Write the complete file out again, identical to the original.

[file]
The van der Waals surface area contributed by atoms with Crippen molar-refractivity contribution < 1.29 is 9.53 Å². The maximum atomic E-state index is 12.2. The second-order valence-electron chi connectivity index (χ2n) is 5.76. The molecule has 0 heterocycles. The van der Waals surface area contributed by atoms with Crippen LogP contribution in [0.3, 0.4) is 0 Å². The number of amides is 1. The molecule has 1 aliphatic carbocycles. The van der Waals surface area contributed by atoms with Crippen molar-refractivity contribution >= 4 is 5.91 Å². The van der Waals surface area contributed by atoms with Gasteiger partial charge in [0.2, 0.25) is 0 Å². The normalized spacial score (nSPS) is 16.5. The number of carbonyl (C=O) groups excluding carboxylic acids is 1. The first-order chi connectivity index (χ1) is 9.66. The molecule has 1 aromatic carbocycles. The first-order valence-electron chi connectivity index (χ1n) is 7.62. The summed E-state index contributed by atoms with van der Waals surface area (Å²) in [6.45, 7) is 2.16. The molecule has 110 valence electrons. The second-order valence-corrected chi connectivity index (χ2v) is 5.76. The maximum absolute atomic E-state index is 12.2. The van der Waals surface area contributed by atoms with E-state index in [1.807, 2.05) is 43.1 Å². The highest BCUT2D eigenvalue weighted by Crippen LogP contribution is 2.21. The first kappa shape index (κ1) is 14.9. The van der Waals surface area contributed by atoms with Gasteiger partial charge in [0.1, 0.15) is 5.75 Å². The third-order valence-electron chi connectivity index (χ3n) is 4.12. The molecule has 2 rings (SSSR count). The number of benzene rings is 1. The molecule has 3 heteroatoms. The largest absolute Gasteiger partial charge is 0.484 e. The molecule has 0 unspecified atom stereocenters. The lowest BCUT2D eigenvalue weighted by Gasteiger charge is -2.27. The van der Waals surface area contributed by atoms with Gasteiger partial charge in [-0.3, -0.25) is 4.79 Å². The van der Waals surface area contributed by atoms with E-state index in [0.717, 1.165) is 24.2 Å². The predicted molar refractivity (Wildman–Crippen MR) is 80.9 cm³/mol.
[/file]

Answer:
The van der Waals surface area contributed by atoms with Crippen molar-refractivity contribution < 1.29 is 9.53 Å². The maximum atomic E-state index is 12.2. The second-order valence-electron chi connectivity index (χ2n) is 5.76. The molecule has 0 heterocycles. The van der Waals surface area contributed by atoms with Crippen LogP contribution in [0.3, 0.4) is 0 Å². The number of amides is 1. The molecule has 1 aliphatic carbocycles. The van der Waals surface area contributed by atoms with Crippen molar-refractivity contribution >= 4 is 5.91 Å². The van der Waals surface area contributed by atoms with Gasteiger partial charge in [0.2, 0.25) is 0 Å². The normalized spacial score (nSPS) is 16.5. The number of carbonyl (C=O) groups excluding carboxylic acids is 1. The first-order chi connectivity index (χ1) is 9.66. The molecule has 1 aromatic carbocycles. The first-order valence-electron chi connectivity index (χ1n) is 7.62. The summed E-state index contributed by atoms with van der Waals surface area (Å²) in [6.45, 7) is 2.16. The molecule has 110 valence electrons. The second-order valence-corrected chi connectivity index (χ2v) is 5.76. The maximum absolute atomic E-state index is 12.2. The van der Waals surface area contributed by atoms with E-state index in [1.807, 2.05) is 43.1 Å². The highest BCUT2D eigenvalue weighted by Crippen LogP contribution is 2.21. The first kappa shape index (κ1) is 14.9. The van der Waals surface area contributed by atoms with Gasteiger partial charge in [0.1, 0.15) is 5.75 Å². The third-order valence-electron chi connectivity index (χ3n) is 4.12. The molecule has 2 rings (SSSR count). The number of benzene rings is 1. The molecule has 3 heteroatoms. The largest absolute Gasteiger partial charge is 0.484 e. The molecule has 0 unspecified atom stereocenters. The lowest BCUT2D eigenvalue weighted by Gasteiger charge is -2.27. The van der Waals surface area contributed by atoms with Gasteiger partial charge in [-0.3, -0.25) is 4.79 Å². The van der Waals surface area contributed by atoms with E-state index in [0.717, 1.165) is 24.2 Å². The predicted molar refractivity (Wildman–Crippen MR) is 80.9 cm³/mol.